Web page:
Dish Network blacked out Tribune Broadcasting’s 42 owned or operated TV stations in 33 markets on Sunday night, affecting more than 50 million households. An additional near-7 million Dish subscribers also lost access to WGN America at 7 p.m. ET — the hour the companies’ retransmission agreement expired.
Those in Tribune’s CBS markets missed the Tony Awards; in the NBC ones, they missed the Pittsburgh Penguins clinch the Stanley Cup. If the dispute is not resolved by tonight, Game 5 of ABC’s NBA Finals is also in jeopardy.
As the two companies try to work this out, Dish is offering free antennas to its customers so they can still catch the over-the-air broadcast channels.
“We want to reach an agreement, just as we have with every one of our other cable, satellite and telco distributors, but Dish refuses to reach an agreement based on fair-market value,” said Gary Weitman, Tribune Media’s senior vice president for corporate relations said in a media release. “We want to keep servicing our local communities and we have repeatedly offered Dish a lengthy extension to continue negotiations — unfortunately, Dish rejected these offers.”
“We’ve offered the same kind of fair market rates that Dish already pays other local station groups with ABC, CBS, NBC and CW affiliates with top-rated local news, and other similarly valued cable networks,” he continued. “At the same time, we’re willing to accept the same rates for our local stations and WGN America that others are currently paying us.”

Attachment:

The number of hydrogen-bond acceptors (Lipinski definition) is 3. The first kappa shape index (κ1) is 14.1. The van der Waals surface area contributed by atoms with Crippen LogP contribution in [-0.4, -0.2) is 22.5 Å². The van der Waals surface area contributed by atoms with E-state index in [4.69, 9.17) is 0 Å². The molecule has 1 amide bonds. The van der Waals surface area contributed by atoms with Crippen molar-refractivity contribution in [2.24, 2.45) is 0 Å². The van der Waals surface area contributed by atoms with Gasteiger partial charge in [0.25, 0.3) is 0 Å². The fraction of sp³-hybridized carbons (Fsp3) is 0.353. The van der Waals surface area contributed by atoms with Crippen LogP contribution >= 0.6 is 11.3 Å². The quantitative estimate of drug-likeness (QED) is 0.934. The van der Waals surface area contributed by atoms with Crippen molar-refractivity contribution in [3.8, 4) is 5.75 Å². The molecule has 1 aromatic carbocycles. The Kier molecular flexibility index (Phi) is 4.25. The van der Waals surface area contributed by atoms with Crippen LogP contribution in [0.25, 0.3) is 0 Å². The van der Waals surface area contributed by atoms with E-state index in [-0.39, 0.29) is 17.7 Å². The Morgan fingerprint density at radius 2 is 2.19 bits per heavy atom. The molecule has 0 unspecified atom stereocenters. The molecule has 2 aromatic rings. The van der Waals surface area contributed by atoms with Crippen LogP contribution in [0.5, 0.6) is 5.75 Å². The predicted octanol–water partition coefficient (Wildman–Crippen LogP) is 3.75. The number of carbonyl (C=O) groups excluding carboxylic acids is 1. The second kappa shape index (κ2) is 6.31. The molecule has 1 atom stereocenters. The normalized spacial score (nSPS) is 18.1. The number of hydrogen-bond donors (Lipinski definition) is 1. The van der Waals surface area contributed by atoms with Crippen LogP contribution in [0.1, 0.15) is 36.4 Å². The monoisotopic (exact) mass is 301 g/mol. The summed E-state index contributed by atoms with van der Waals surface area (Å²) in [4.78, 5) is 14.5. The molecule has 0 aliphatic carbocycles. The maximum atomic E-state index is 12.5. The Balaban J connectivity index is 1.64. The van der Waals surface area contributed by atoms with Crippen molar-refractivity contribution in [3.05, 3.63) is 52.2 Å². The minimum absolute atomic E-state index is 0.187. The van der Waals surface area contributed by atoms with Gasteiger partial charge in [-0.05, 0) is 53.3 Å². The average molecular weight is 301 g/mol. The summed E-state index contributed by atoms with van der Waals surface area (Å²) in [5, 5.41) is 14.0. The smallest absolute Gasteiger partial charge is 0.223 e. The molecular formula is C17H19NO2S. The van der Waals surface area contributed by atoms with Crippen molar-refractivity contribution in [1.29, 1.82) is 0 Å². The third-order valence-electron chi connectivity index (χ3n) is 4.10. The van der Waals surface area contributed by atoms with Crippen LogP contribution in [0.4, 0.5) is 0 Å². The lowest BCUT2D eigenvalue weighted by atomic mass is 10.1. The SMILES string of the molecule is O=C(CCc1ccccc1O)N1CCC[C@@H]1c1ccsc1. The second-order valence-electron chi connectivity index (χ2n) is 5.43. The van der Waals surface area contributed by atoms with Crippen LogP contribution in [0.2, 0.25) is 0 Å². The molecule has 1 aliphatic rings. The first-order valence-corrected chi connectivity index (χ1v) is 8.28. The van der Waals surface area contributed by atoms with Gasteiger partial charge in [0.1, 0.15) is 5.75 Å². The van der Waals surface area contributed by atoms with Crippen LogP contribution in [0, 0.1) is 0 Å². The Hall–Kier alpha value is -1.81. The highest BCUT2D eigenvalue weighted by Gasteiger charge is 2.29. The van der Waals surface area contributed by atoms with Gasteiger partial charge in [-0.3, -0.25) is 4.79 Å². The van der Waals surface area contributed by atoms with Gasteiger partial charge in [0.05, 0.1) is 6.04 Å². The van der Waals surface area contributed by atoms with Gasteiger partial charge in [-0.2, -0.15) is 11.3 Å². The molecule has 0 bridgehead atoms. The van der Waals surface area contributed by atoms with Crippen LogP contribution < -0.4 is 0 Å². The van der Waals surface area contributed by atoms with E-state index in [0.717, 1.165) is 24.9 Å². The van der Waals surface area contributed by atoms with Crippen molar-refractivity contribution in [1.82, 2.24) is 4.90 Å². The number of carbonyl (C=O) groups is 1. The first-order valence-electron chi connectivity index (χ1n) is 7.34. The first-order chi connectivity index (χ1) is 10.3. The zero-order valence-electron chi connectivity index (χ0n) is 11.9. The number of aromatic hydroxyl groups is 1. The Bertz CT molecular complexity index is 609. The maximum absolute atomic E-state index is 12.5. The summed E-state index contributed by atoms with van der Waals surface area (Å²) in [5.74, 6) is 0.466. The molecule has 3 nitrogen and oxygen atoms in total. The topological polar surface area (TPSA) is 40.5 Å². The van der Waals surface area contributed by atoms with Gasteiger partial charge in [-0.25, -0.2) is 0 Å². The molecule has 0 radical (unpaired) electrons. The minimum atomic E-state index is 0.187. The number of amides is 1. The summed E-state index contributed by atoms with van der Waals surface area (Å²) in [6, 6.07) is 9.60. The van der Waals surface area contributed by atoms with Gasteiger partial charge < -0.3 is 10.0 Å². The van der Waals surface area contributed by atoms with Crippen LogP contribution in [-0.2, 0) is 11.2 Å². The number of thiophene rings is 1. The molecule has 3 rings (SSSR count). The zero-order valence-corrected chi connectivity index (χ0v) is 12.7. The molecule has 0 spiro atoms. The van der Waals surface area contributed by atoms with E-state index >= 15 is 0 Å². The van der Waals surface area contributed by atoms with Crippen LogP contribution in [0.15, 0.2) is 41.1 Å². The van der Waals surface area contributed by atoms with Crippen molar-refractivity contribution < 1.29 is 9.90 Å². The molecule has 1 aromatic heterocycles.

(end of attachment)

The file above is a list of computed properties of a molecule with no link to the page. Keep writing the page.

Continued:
Meanwhile, over on the other side of the heated negotiations, Dish claimed that Tribune’s desired rate increase is “unreasonable” and that the local-TV giant is trying to force WGN America into a bundle. Dish doesn’t even really want that channel.
“Tribune is demanding an unreasonable rate increase for channels that are available for free over the air,” said Warren Schlichting, Dish executive vice president of programming. “Actions like Tribune’s are what drive price increases and feed customer frustration for our industry.”
“With Dish willing to grant an extension and a retroactive true-up on rates, Tribune had nothing to lose and consumers had everything to gain by leaving the channels up,” he continued. “Instead, Tribune chose to turn its back on its public interest obligations and use innocent consumers as bargaining chips.”
Dish often finds itself in these types of battles. By Tribune’s offered count, in the past three years alone, Dish has blacked out station groups and cable nets a dozen times.